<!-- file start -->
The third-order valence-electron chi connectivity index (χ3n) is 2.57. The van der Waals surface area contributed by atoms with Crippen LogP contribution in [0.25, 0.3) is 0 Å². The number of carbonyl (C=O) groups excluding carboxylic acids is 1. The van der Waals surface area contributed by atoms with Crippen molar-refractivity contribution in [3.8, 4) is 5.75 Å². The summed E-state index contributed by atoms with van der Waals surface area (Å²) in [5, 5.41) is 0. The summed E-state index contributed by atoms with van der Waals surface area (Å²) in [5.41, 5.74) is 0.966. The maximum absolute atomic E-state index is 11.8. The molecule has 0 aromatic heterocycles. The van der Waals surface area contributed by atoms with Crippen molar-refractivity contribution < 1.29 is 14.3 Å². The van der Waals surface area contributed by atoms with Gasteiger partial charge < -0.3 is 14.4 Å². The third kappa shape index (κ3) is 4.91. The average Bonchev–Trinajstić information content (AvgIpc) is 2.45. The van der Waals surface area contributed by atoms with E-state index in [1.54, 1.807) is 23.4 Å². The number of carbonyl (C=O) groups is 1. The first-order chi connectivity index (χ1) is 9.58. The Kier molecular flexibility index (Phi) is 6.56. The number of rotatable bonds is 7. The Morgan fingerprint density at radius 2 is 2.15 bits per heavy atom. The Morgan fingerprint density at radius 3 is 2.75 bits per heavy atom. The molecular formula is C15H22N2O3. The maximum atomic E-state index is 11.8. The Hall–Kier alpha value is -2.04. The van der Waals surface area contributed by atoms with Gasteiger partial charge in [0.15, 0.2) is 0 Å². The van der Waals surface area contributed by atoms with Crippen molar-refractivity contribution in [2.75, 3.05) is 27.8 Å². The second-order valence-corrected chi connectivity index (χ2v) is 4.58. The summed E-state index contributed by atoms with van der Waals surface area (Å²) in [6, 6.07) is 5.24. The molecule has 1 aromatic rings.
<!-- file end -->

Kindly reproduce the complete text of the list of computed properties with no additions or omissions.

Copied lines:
The third-order valence-electron chi connectivity index (χ3n) is 2.57. The van der Waals surface area contributed by atoms with Crippen LogP contribution in [0.25, 0.3) is 0 Å². The number of carbonyl (C=O) groups excluding carboxylic acids is 1. The van der Waals surface area contributed by atoms with Crippen molar-refractivity contribution in [3.8, 4) is 5.75 Å². The summed E-state index contributed by atoms with van der Waals surface area (Å²) in [5, 5.41) is 0. The summed E-state index contributed by atoms with van der Waals surface area (Å²) in [5.41, 5.74) is 0.966. The maximum absolute atomic E-state index is 11.8. The molecule has 0 aromatic heterocycles. The van der Waals surface area contributed by atoms with Crippen molar-refractivity contribution < 1.29 is 14.3 Å². The van der Waals surface area contributed by atoms with Gasteiger partial charge < -0.3 is 14.4 Å². The third kappa shape index (κ3) is 4.91. The average Bonchev–Trinajstić information content (AvgIpc) is 2.45. The van der Waals surface area contributed by atoms with E-state index in [1.54, 1.807) is 23.4 Å². The number of carbonyl (C=O) groups is 1. The first-order chi connectivity index (χ1) is 9.58. The Kier molecular flexibility index (Phi) is 6.56. The number of rotatable bonds is 7. The Morgan fingerprint density at radius 2 is 2.15 bits per heavy atom. The Morgan fingerprint density at radius 3 is 2.75 bits per heavy atom. The molecular formula is C15H22N2O3. The maximum atomic E-state index is 11.8. The Hall–Kier alpha value is -2.04. The van der Waals surface area contributed by atoms with Gasteiger partial charge in [0.15, 0.2) is 0 Å². The van der Waals surface area contributed by atoms with Crippen molar-refractivity contribution in [2.75, 3.05) is 27.8 Å². The second-order valence-corrected chi connectivity index (χ2v) is 4.58. The summed E-state index contributed by atoms with van der Waals surface area (Å²) in [6, 6.07) is 5.24. The molecule has 1 aromatic rings.